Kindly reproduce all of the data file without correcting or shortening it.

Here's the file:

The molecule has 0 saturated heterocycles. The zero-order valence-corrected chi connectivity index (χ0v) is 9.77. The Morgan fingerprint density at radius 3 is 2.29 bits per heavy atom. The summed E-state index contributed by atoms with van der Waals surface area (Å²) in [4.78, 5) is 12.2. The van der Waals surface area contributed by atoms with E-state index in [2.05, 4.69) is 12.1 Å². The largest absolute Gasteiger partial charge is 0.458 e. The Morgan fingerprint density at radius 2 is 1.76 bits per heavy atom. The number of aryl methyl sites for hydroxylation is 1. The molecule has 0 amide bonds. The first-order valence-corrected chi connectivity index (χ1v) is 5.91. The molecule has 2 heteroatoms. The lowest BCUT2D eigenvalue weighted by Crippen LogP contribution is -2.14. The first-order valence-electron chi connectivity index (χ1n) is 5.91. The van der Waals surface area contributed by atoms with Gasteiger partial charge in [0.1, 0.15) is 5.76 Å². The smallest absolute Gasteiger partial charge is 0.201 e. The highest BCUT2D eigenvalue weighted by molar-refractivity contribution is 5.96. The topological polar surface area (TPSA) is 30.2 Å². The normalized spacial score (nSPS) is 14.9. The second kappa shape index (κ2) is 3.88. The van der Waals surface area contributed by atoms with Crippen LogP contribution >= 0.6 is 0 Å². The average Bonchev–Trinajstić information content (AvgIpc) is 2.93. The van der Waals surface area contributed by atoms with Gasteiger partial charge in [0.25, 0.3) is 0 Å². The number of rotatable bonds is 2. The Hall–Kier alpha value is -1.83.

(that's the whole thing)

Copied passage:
The molecule has 0 saturated heterocycles. The zero-order valence-corrected chi connectivity index (χ0v) is 9.77. The Morgan fingerprint density at radius 3 is 2.29 bits per heavy atom. The summed E-state index contributed by atoms with van der Waals surface area (Å²) in [4.78, 5) is 12.2. The van der Waals surface area contributed by atoms with E-state index in [2.05, 4.69) is 12.1 Å². The largest absolute Gasteiger partial charge is 0.458 e. The Morgan fingerprint density at radius 2 is 1.76 bits per heavy atom. The number of aryl methyl sites for hydroxylation is 1. The molecule has 0 amide bonds. The first-order valence-corrected chi connectivity index (χ1v) is 5.91. The molecule has 2 heteroatoms. The lowest BCUT2D eigenvalue weighted by Crippen LogP contribution is -2.14. The first-order valence-electron chi connectivity index (χ1n) is 5.91. The van der Waals surface area contributed by atoms with Gasteiger partial charge in [0.1, 0.15) is 5.76 Å². The smallest absolute Gasteiger partial charge is 0.201 e. The highest BCUT2D eigenvalue weighted by molar-refractivity contribution is 5.96. The topological polar surface area (TPSA) is 30.2 Å². The normalized spacial score (nSPS) is 14.9. The second kappa shape index (κ2) is 3.88. The van der Waals surface area contributed by atoms with Crippen LogP contribution >= 0.6 is 0 Å². The average Bonchev–Trinajstić information content (AvgIpc) is 2.93. The van der Waals surface area contributed by atoms with Gasteiger partial charge in [0.25, 0.3) is 0 Å². The number of rotatable bonds is 2. The Hall–Kier alpha value is -1.83.